Research Priorities Laid Out for Antimicrobial Use in Beef Cattle

There’s no doubt concerns around antimicrobial resistance (AMR) are growing. According the Centers for Disease Control and Prevention, the States sees at least “2 million people become infected with bacteria resistant to antibiotics and at least 23,000 people die each year as a direct result of these infections.”

In response to these concerns, the federal government released Antimicrobial Resistance and Use in Canada: A Federal Framework for Action in October, 2014. The framework outlines commitments to strengthening surveillance systems, improving the responsible use of antimicrobials, and supporting AMR research and innovation. The commitments all have a shared focus, to cover both human medicine and animal agriculture.

Today, the Beef Cattle Research Council (BCRC), and the National Beef Value Chain Roundtable announced the development of a National Beef Antimicrobial Research Strategy, to help guide the industry in making use of funding dollars dedicated to AMR research.

“There’s no doubt antimicrobial resistance, use and their alternatives are a high priority in terms of policy, research, and regulations,” said Tim Oleksyn, a cow-calf producer from Shellbrook, Saskatchewan and Chair of the Beef Cattle Research Council (BCRC). “It is important for the industry to have a comprehensive strategy with clearly defined outcomes to ensure every research dollar helps make progress in addressing human health and public confidence concerns, while also ensuring animal welfare and industry sustainability are maintained.”

According to a release sent out by the BCRC, research priorities and outcomes defined in the Strategy include:

  • Antimicrobial Resistance – focused on ensuring evidence-based decision making and communication to the veterinary, producer and medical communities, expanding surveillance within the Canadian Integrated Program for Antimicrobial Resistance Surveillance (CIPARS), and pilot projects to monitor antimicrobial resistance in different cattle production systems.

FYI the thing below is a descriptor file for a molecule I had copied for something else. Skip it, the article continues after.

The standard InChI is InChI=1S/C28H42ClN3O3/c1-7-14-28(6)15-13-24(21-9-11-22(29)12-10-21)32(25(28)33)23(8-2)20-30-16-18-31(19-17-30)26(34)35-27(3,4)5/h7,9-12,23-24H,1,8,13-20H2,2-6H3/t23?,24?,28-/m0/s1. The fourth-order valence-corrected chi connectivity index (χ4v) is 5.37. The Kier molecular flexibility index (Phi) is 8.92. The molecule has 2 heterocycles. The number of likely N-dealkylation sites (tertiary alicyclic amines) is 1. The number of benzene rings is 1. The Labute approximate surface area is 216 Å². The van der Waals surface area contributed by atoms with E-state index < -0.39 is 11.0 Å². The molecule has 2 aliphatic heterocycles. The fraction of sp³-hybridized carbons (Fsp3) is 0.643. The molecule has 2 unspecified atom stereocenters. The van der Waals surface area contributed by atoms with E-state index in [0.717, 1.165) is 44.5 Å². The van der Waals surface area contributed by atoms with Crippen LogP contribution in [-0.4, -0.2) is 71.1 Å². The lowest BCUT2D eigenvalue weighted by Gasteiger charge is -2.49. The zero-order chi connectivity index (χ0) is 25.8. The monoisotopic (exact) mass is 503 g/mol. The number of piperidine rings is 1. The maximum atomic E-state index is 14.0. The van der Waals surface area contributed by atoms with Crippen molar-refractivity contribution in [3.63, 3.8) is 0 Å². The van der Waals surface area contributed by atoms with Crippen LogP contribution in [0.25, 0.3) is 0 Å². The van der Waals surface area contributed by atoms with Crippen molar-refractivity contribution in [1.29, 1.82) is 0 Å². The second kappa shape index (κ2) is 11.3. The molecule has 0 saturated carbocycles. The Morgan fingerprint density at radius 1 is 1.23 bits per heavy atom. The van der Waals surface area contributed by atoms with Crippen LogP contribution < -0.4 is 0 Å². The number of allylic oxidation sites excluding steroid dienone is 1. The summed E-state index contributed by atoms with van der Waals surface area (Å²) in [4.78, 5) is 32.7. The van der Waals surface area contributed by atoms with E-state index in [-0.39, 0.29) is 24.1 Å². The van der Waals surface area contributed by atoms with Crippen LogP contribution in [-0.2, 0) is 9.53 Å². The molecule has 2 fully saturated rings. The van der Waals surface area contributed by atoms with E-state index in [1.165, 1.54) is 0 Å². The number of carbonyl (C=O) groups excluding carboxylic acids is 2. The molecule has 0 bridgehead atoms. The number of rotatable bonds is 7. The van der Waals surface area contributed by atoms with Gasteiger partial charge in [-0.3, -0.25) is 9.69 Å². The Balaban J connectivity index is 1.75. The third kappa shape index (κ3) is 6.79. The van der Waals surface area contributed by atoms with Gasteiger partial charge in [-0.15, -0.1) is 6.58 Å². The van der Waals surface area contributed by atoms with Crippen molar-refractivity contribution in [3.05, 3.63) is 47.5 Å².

• Antimicrobial Use – focused on ensuring that Canada’s beef industry continues to have access to antimicrobials to protect animal health and welfare by developing a database to quantify, monitor and defend responsible antimicrobial use practices in cow-calf, feedlot, dairy and veal production.
  • Antibiotic Alternatives – focused on developing a broader set of tools for disease management including cost-effective alternative production practices, diagnostic tests, nutritional management strategies and vaccines that reduce the need for treating production limiting diseases in beef cattle.

“The beef industry has a responsibility and an opportunity to help guide and direct valuable investments intended to help protect the effectiveness of antimicrobials,” said Oleksyn. “By collaborating with research funders and other major stakeholder groups, we can achieve the most meaningful outcomes relevant to both the beef industry and the Canadian public.”

The Strategy was formed as part of the upcoming National Beef Research Strategy renewal, with recommendations made during a workshop held in December.

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